RISMEDIA, June 16, 2009-(MCT)-How hard is it to move all your worldly possessions from one home to the next? So hard that even Clive Pearse of HGTV can get it wrong.
“I’m a bit of a hoarder, and-spectacularly-when I moved from England in 1997, I packed up an entire house of rubbish and brought it with me across the Atlantic,” says Pearse, who hosts “Designed To Sell.”
“I should have got rid of it and saved money.”
Also in the bad news column: “The average American will move 12 times in a lifetime. A lot of people feel like they’ve moved 12 times after doing it once.”
But enough with the doom and gloom! Our favorite trans-Atlantic trash-hauler is here with five ways to lighten your load, both literally and figuratively. Or, as he puts it, “A man gives tips after he’s learned the hard way, huh?” Hey, whatever works.
1. Don’t move it if you don’t want it. “People pay a lot of money to move all the clutter they don’t want or need,” Pearse says. Instead, identify the unwanted items and get rid of them in a garage sale. If that’s too much work, consider donating the discards to a charity.
2. Packing material at your disposal. Save money and environmental resources by using free and recyclable packing materials. Many large supermarkets will give away boxes for free. If you have time, start hoarding newspapers and junk mail. Use the newspapers to wrap fragile items. Shred the junk mail to make a great green replacement for bubble wrap.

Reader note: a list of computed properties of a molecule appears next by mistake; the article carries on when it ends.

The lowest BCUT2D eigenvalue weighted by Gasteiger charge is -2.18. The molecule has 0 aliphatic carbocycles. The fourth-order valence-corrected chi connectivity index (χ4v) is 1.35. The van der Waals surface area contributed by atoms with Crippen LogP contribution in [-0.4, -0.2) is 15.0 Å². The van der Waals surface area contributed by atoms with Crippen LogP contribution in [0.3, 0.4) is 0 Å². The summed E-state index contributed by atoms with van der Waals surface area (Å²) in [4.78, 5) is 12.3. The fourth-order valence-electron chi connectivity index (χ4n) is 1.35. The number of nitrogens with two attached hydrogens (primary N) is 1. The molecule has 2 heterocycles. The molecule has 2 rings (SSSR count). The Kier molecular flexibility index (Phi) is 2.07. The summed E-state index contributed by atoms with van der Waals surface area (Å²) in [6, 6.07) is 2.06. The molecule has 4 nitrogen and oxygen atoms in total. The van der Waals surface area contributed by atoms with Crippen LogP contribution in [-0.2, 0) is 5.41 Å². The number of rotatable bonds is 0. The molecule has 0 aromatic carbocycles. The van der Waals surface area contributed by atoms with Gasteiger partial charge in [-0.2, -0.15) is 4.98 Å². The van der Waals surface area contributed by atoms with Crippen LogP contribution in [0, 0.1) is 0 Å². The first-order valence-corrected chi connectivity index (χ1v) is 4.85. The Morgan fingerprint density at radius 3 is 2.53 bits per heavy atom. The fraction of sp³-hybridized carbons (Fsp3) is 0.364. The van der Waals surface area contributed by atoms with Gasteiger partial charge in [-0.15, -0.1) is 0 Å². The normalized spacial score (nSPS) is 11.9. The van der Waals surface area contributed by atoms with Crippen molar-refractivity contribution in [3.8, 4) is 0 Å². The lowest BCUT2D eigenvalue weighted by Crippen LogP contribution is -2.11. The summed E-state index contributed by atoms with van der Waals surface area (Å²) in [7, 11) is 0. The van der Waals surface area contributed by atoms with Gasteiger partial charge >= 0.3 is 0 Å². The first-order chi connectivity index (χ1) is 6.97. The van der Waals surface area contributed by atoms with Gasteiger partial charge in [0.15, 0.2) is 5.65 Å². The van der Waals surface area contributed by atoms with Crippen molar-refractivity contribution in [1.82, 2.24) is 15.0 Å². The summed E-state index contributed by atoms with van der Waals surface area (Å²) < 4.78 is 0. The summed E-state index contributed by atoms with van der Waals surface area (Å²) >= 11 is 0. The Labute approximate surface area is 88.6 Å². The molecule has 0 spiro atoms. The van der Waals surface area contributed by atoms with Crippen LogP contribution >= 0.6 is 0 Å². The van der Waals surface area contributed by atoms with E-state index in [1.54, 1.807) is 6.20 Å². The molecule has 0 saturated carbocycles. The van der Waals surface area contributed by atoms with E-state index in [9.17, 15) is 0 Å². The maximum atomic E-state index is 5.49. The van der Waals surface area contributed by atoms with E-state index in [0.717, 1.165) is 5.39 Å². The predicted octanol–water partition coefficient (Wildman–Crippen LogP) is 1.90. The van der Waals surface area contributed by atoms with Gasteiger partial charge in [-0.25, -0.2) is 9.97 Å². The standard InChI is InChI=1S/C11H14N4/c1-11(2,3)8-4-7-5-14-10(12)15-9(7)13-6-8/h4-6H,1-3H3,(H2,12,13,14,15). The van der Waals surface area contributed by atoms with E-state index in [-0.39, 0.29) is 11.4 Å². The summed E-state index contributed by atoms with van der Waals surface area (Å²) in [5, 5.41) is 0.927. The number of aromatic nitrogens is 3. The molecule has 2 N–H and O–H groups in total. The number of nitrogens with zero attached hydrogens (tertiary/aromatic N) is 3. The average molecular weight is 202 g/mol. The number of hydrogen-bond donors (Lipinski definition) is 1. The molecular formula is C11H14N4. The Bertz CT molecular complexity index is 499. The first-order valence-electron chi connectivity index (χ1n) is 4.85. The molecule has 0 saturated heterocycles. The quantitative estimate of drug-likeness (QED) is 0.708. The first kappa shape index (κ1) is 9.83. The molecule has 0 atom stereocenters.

3. Surf for techno help. Let someone else figure out which cable, telephone and Internet service to get at your new home. “As someone who is terrified of technology, this is my favorite tip,” says Pearse, who recommends a site created by cable companies, Cable Movers Hotline (cablemover.com.) Also available is Movearoo (movearoo.com), a site offered, in part, by telephone companies.
4. Moving advice for your possessions. If you use a professional mover, pick a reputable company by means of a referral rather than an advertisement. And avoid stress by setting aside your precious knickknacks and important paperwork and moving them yourself.
5. Start with a list. Don’t know where to start? “Take a long, hard look at each room very quietly and make a list of what has to go, what has to stay,” what has sentimental value and what doesn’t, Pearse says. Go room by room, item by item. “Once you get going, it’s very easy.”
©2009, Chicago Tribune.
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